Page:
Communication, they say, is the basis for any healthy relationship. Much like in romantic bonds, family relations, and our friendships, transparency and honesty are necessary for all parties involved to feel appreciated and to know each other’s expectations. It’s not much different with professional bonds, isn’t it? The clients that give you the most trouble are the ones that send you lengthy emails with zero useful feedback, the ones that bombard you with information you cannot use, and the ones that don’t know what they want.
Whether you’re working as a solo freelancer or you’re a part of a larger agency, if your role involves any amount of client interaction, you know that misunderstandings can cause more headaches than any amount of actual work ever could. Implementing certain rules, sticking to specific habits in client communication, and setting boundaries are all very important ways in which you can ease those headaches and make sure that your collaborations are more effective.
Define the process
Some companies and freelancers still assume that every single one of their clients has the same idea of the services they provide. For example, the field of digital marketing is a vast one indeed, and if you haven’t specified which particular areas your expertise covers, you can expect your clients to either come to you with a slew of questions, or to assume that you do exactly what they need and want. In both situations, you’re already in a mess.
First of all, make sure that every touchpoint of your communication entails clear information. Your website, for starters, should have a clear page explaining your services in full. When someone reaches out to you, before the collaboration even begins, you should make sure that they know exactly what you can do for them, and what your business doesn’t cover. That way, you’ll prevent many misunderstandings and you’ll be able to qualify client leads more efficiently than ever.
We’ve all been there: a client sends you emails in the middle of the night, with no regard for your personal time off, expecting you to reply as soon as yesterday, and constantly in need of changes and alterations to your original service. Some clients are needy, others are borderline certifiable, but sometimes you cannot assess if they are a good match for your business until very late in the collaboration.
In any scenario, setting those boundaries early on can help you manage those complicated relationships better. For starters, you can emphasize your work hours and when you’re available for communication via chat, phone, or email, and how long it typically takes you to respond. You should also let your clients know that when they need changes to your provided service or product, you have a process to stick to, and explain how long it takes. All of these details could be beneficial for letting your clients know how to get the information they want without disrupting your workflow.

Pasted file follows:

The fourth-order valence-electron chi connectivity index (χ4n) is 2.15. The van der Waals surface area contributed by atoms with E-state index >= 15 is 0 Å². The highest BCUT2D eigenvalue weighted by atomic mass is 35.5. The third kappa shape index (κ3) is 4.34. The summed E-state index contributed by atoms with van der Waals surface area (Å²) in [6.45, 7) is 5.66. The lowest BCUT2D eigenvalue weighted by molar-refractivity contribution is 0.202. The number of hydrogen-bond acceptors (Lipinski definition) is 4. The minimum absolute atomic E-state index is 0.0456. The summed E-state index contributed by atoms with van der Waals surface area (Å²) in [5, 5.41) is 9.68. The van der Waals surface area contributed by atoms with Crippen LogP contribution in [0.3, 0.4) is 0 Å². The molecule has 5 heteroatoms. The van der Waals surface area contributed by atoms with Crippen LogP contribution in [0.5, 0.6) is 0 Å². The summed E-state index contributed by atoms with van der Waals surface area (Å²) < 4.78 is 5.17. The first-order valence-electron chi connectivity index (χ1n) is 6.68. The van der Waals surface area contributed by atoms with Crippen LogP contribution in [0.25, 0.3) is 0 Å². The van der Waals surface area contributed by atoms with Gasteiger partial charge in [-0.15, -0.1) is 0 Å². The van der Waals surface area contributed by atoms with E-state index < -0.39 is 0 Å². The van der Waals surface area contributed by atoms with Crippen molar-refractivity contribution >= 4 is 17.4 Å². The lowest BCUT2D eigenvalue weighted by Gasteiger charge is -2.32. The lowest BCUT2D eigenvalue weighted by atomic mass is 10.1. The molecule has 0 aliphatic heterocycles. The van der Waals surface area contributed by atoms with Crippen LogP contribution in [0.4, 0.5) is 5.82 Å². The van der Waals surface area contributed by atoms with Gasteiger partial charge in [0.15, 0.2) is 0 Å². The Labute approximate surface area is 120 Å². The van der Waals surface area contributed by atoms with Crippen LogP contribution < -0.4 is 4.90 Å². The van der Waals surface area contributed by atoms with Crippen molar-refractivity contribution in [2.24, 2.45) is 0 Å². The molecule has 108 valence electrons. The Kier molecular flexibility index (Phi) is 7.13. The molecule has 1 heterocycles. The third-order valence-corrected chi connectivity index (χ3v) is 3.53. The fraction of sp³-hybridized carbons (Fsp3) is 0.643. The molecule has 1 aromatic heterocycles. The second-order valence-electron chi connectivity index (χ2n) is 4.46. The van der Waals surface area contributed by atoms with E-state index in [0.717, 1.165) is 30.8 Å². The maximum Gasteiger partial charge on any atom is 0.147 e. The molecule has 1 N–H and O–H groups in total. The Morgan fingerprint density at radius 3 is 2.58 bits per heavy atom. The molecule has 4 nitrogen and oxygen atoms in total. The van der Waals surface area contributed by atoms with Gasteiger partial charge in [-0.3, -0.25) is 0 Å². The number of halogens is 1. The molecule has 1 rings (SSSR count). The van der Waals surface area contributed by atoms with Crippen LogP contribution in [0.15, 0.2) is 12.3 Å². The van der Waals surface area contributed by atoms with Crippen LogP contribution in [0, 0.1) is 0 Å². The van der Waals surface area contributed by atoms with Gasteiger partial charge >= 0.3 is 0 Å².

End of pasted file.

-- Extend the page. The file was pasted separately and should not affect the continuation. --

Especially when you’re in a creative industry, delivering something that will be in line with your clients’ expectations and needs can be tricky. Creative work is very individual, although based on expertise, and if you’re running a web design agency, for instance, you can often go through several stages of back-and-forth communication before you actually complete the work at hand, by no one’s fault in particular. Those interactions can still take away a chunk of your valuable time, and preventing that can be beneficial for you and your clients.
You can create and send out a customized web design client questionnaire as a part of your discovery process in an attempt to cover all of your bases and prevent all those changes early on. Of course, it’s always possible for your client to send the design back for tweaks, but you can at the very least prevent major, time-consuming changes that can affect your productivity. This is especially handy if your customers aren’t familiar with the industry and wouldn’t know what kind of details you need to begin with, so some guidance is essential.
Ask for feedback to improve
Some clients like in-person meetings, some love Skype, while others enjoy the email correspondence that comes with clarity and transparency. In any scenario, you might not be perfectly compatible in terms of those preferences with each and every client, but you can find ways to accommodate their needs without disrupting your own process. A great way to avoid conflicts would be to ask your clients for feedback regarding your performance but also your communication and availability.
Insights collected in that way could be helpful in defining your future relationships and in redefining expectations in your existing collaborations. In a similar manner, you should feel free to provide your own comments and feedback if you feel that your client should give you more space or that they aren’t available enough to the detriment of the project, causing missed deadlines and the like. Transparency in the form of regular feedback is a healthy way to let your client relationships blossom over time.
Although it takes time to evolve as a freelancer or even as a part of a team within an agency, you can certainly find ways to improve how you interact with clients. Take these tips into consideration, and you’ll be able to ensure long-lasting bonds and more satisfied clients down the line.